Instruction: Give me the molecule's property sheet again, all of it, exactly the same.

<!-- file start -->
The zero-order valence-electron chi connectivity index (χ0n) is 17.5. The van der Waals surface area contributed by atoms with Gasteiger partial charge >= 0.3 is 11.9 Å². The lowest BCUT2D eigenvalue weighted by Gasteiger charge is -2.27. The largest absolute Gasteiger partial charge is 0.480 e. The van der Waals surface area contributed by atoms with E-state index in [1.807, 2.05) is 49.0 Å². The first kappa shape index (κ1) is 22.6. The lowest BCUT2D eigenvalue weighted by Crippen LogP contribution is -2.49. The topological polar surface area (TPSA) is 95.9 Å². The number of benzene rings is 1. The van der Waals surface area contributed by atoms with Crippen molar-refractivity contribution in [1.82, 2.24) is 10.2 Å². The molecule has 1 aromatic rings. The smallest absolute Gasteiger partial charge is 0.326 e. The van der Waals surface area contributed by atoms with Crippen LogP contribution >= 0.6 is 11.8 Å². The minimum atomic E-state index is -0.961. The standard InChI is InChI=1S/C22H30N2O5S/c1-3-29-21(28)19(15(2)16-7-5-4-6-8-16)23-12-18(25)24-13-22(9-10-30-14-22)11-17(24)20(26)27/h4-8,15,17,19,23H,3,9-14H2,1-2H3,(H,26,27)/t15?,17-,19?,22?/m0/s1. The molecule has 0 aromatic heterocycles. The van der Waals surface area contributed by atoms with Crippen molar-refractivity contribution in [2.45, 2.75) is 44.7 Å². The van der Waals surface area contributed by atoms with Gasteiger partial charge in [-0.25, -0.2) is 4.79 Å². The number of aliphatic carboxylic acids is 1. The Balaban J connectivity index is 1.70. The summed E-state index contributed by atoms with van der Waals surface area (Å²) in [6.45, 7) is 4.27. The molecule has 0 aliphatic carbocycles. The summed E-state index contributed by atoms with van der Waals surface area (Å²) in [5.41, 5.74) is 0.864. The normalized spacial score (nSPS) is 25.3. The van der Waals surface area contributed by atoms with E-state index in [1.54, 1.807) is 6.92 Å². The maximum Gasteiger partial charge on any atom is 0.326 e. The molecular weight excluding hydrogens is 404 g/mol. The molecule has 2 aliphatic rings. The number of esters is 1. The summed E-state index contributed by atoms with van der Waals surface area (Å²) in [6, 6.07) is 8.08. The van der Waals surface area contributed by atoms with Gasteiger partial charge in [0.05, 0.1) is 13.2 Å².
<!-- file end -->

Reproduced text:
The zero-order valence-electron chi connectivity index (χ0n) is 17.5. The van der Waals surface area contributed by atoms with Gasteiger partial charge >= 0.3 is 11.9 Å². The lowest BCUT2D eigenvalue weighted by Gasteiger charge is -2.27. The largest absolute Gasteiger partial charge is 0.480 e. The van der Waals surface area contributed by atoms with E-state index in [1.807, 2.05) is 49.0 Å². The first kappa shape index (κ1) is 22.6. The lowest BCUT2D eigenvalue weighted by Crippen LogP contribution is -2.49. The topological polar surface area (TPSA) is 95.9 Å². The number of benzene rings is 1. The van der Waals surface area contributed by atoms with Crippen molar-refractivity contribution in [1.82, 2.24) is 10.2 Å². The molecule has 1 aromatic rings. The smallest absolute Gasteiger partial charge is 0.326 e. The van der Waals surface area contributed by atoms with Crippen LogP contribution >= 0.6 is 11.8 Å². The minimum atomic E-state index is -0.961. The standard InChI is InChI=1S/C22H30N2O5S/c1-3-29-21(28)19(15(2)16-7-5-4-6-8-16)23-12-18(25)24-13-22(9-10-30-14-22)11-17(24)20(26)27/h4-8,15,17,19,23H,3,9-14H2,1-2H3,(H,26,27)/t15?,17-,19?,22?/m0/s1. The molecule has 0 aromatic heterocycles. The van der Waals surface area contributed by atoms with Crippen molar-refractivity contribution in [2.45, 2.75) is 44.7 Å². The van der Waals surface area contributed by atoms with Gasteiger partial charge in [-0.25, -0.2) is 4.79 Å². The number of aliphatic carboxylic acids is 1. The Balaban J connectivity index is 1.70. The summed E-state index contributed by atoms with van der Waals surface area (Å²) in [6.45, 7) is 4.27. The molecule has 0 aliphatic carbocycles. The summed E-state index contributed by atoms with van der Waals surface area (Å²) in [5.41, 5.74) is 0.864. The normalized spacial score (nSPS) is 25.3. The van der Waals surface area contributed by atoms with E-state index in [1.54, 1.807) is 6.92 Å². The maximum Gasteiger partial charge on any atom is 0.326 e. The molecular weight excluding hydrogens is 404 g/mol. The molecule has 2 aliphatic rings. The number of esters is 1. The summed E-state index contributed by atoms with van der Waals surface area (Å²) in [6, 6.07) is 8.08. The van der Waals surface area contributed by atoms with Gasteiger partial charge in [0.05, 0.1) is 13.2 Å².